Is it India’s turn to pay the costs for an expensive trial?
India has gone to the International Court of Justice (ICJ) at The Hague to prevent Pakistan from hanging Kulbhushan Jadhav, the Indian spy arrested in Balochistan last year, pleading consular access to him. Pakistan has argued that the court has no jurisdiction under the Vienna Conventions on treatment of enemy prisoners. Most commentators in Pakistan expect Islamabad to win the case but believe the country may find it hard to hang Jadhav and could be forced to bargain with India over a kidnapped ex-ISI officer now believed to be in Indian custody.
In June 2000, Pakistan made the mistake of approaching the ICJ to seek $6.2 million as compensation from India for shooting down a non-combatant aircraft within Pakistani territory and killing 16 personnel in 1999. Unfortunately, 14 of 16 judges ruled the court had no jurisdiction in the matter and Islamabad was forced to pay the costs for the trial, including the fees of the expensive lawyers hired by India.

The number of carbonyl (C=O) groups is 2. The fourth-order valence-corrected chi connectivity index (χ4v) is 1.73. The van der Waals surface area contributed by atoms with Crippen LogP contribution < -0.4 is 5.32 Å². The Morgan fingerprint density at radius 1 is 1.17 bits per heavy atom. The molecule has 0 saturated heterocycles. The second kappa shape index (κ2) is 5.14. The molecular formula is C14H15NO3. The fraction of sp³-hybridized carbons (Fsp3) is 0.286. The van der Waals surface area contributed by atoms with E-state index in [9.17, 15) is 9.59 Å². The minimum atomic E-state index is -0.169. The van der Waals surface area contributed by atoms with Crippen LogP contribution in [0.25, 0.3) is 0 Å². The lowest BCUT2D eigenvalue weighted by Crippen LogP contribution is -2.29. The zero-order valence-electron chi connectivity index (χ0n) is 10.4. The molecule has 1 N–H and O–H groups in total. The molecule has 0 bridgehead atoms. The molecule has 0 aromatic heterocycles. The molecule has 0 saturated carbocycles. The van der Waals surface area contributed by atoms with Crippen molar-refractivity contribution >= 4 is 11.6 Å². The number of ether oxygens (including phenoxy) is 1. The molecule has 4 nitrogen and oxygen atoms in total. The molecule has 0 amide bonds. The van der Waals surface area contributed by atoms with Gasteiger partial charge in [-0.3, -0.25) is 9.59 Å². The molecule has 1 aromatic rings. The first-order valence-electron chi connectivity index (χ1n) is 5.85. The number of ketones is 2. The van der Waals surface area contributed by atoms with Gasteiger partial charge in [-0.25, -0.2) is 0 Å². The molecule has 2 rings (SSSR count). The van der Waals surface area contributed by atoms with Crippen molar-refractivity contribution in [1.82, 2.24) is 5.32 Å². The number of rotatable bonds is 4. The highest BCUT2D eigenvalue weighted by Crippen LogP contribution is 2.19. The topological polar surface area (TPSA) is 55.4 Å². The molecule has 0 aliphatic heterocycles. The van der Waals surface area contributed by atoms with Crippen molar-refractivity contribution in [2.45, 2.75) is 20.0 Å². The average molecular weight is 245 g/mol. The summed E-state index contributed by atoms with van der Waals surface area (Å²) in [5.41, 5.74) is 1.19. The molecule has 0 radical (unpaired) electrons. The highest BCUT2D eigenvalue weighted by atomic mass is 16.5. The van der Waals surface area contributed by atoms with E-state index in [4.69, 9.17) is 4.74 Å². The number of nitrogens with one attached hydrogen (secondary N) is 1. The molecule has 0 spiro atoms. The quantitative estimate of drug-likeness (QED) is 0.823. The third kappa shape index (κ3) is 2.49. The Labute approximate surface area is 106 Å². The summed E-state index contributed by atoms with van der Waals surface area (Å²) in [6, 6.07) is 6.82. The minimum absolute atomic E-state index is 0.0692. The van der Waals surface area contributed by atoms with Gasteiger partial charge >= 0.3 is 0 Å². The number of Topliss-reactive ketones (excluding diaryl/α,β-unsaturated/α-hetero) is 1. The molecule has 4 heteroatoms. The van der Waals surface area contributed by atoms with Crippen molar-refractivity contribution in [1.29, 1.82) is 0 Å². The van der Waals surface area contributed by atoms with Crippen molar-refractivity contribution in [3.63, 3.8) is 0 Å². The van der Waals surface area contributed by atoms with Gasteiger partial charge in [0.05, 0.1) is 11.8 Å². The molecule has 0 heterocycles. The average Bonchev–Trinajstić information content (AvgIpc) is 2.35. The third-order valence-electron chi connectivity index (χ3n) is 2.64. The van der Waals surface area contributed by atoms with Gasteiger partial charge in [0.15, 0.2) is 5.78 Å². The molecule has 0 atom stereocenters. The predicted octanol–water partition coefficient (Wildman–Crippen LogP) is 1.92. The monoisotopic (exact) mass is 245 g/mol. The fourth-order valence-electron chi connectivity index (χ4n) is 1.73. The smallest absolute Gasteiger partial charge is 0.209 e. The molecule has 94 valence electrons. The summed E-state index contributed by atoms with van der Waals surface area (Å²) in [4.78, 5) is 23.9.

The ICJ has often been humbled by the principle of state sovereignty. If a state doesn’t want to be prosecuted it can define the cases it will not respond to under the Optional Clause in its statute. The registrar of the ICJ had told Pakistan: ”The Court is forbidden by its Statute and jurisprudence from exercising its jurisdiction in a case in which the parties have not given their consent. It is on this basis that the Court has reached its judgment.” The verdict had also referred to the Simla Accord of 1972 and the Lahore Declaration of February 1999 under which India and Pakistan were morally obliged to settle their disputes bilaterally “in light of Article 2 of the U.N. Charter.” After the expensive jaw-jaw at The Hague, most probably it’s India’s turn to pay costs.